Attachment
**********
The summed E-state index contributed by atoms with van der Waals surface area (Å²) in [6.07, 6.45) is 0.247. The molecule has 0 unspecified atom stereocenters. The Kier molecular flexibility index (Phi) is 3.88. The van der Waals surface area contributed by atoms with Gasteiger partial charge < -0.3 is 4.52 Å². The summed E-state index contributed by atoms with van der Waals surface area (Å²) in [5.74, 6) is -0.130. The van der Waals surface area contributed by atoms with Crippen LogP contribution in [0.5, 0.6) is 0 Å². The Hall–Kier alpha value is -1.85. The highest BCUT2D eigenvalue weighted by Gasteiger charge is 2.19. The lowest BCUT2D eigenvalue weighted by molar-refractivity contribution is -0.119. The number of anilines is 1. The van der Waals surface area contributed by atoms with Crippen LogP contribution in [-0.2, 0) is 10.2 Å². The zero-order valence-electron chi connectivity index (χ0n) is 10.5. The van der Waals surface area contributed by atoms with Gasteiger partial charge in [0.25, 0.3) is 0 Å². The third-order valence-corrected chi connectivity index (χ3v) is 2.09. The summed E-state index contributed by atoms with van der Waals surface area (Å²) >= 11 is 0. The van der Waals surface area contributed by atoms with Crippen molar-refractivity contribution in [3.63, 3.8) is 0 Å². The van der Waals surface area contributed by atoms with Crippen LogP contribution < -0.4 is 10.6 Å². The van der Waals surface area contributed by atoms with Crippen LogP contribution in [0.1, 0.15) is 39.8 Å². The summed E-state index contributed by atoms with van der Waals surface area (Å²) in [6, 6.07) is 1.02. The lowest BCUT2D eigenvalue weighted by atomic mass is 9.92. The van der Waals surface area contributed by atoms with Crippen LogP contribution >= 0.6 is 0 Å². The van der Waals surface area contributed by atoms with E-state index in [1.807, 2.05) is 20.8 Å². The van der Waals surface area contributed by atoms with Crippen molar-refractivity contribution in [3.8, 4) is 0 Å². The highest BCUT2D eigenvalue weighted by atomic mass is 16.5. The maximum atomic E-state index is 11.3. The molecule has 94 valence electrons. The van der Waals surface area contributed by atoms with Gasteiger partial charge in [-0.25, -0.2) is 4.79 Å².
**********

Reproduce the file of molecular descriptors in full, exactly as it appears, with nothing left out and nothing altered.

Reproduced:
The summed E-state index contributed by atoms with van der Waals surface area (Å²) in [6.07, 6.45) is 0.247. The molecule has 0 unspecified atom stereocenters. The Kier molecular flexibility index (Phi) is 3.88. The van der Waals surface area contributed by atoms with Gasteiger partial charge < -0.3 is 4.52 Å². The summed E-state index contributed by atoms with van der Waals surface area (Å²) in [5.74, 6) is -0.130. The van der Waals surface area contributed by atoms with Crippen LogP contribution in [0.5, 0.6) is 0 Å². The Hall–Kier alpha value is -1.85. The highest BCUT2D eigenvalue weighted by Gasteiger charge is 2.19. The lowest BCUT2D eigenvalue weighted by molar-refractivity contribution is -0.119. The number of anilines is 1. The van der Waals surface area contributed by atoms with Crippen LogP contribution in [-0.2, 0) is 10.2 Å². The zero-order valence-electron chi connectivity index (χ0n) is 10.5. The van der Waals surface area contributed by atoms with Gasteiger partial charge in [0.25, 0.3) is 0 Å². The third-order valence-corrected chi connectivity index (χ3v) is 2.09. The summed E-state index contributed by atoms with van der Waals surface area (Å²) >= 11 is 0. The van der Waals surface area contributed by atoms with Crippen molar-refractivity contribution in [3.63, 3.8) is 0 Å². The van der Waals surface area contributed by atoms with Crippen LogP contribution < -0.4 is 10.6 Å². The van der Waals surface area contributed by atoms with Crippen LogP contribution in [0.1, 0.15) is 39.8 Å². The summed E-state index contributed by atoms with van der Waals surface area (Å²) in [6, 6.07) is 1.02. The lowest BCUT2D eigenvalue weighted by atomic mass is 9.92. The van der Waals surface area contributed by atoms with Crippen LogP contribution >= 0.6 is 0 Å². The van der Waals surface area contributed by atoms with E-state index in [1.807, 2.05) is 20.8 Å². The van der Waals surface area contributed by atoms with Crippen molar-refractivity contribution in [3.8, 4) is 0 Å². The highest BCUT2D eigenvalue weighted by atomic mass is 16.5. The maximum atomic E-state index is 11.3. The molecule has 94 valence electrons. The van der Waals surface area contributed by atoms with Gasteiger partial charge in [-0.25, -0.2) is 4.79 Å².